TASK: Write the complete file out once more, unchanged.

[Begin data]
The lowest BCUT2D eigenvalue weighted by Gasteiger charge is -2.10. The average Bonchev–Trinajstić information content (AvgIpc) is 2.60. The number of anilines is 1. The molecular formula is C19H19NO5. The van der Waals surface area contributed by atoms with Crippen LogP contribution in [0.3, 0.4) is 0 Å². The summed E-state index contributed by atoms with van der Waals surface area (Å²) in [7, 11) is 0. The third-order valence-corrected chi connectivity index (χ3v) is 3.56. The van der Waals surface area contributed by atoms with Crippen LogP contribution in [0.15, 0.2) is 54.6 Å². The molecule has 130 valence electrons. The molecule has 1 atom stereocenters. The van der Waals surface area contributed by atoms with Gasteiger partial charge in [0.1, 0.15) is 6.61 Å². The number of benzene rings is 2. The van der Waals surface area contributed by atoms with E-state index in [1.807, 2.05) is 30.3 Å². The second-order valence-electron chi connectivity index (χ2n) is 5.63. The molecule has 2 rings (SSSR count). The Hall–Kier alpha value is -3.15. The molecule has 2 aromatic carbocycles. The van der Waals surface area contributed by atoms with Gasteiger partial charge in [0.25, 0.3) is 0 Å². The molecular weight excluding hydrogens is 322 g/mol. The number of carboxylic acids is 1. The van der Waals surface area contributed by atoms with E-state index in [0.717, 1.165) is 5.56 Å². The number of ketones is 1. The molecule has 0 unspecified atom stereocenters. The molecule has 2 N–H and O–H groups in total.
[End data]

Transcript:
The lowest BCUT2D eigenvalue weighted by Gasteiger charge is -2.10. The average Bonchev–Trinajstić information content (AvgIpc) is 2.60. The number of anilines is 1. The molecular formula is C19H19NO5. The van der Waals surface area contributed by atoms with Crippen LogP contribution in [0.3, 0.4) is 0 Å². The summed E-state index contributed by atoms with van der Waals surface area (Å²) in [7, 11) is 0. The third-order valence-corrected chi connectivity index (χ3v) is 3.56. The van der Waals surface area contributed by atoms with Crippen LogP contribution in [0.15, 0.2) is 54.6 Å². The molecule has 130 valence electrons. The molecule has 1 atom stereocenters. The van der Waals surface area contributed by atoms with Gasteiger partial charge in [0.1, 0.15) is 6.61 Å². The number of benzene rings is 2. The van der Waals surface area contributed by atoms with E-state index in [1.807, 2.05) is 30.3 Å². The second-order valence-electron chi connectivity index (χ2n) is 5.63. The molecule has 2 rings (SSSR count). The Hall–Kier alpha value is -3.15. The molecule has 2 aromatic carbocycles. The van der Waals surface area contributed by atoms with Gasteiger partial charge in [0.25, 0.3) is 0 Å². The molecular weight excluding hydrogens is 322 g/mol. The number of carboxylic acids is 1. The van der Waals surface area contributed by atoms with E-state index in [0.717, 1.165) is 5.56 Å². The number of ketones is 1. The molecule has 0 unspecified atom stereocenters. The molecule has 2 N–H and O–H groups in total.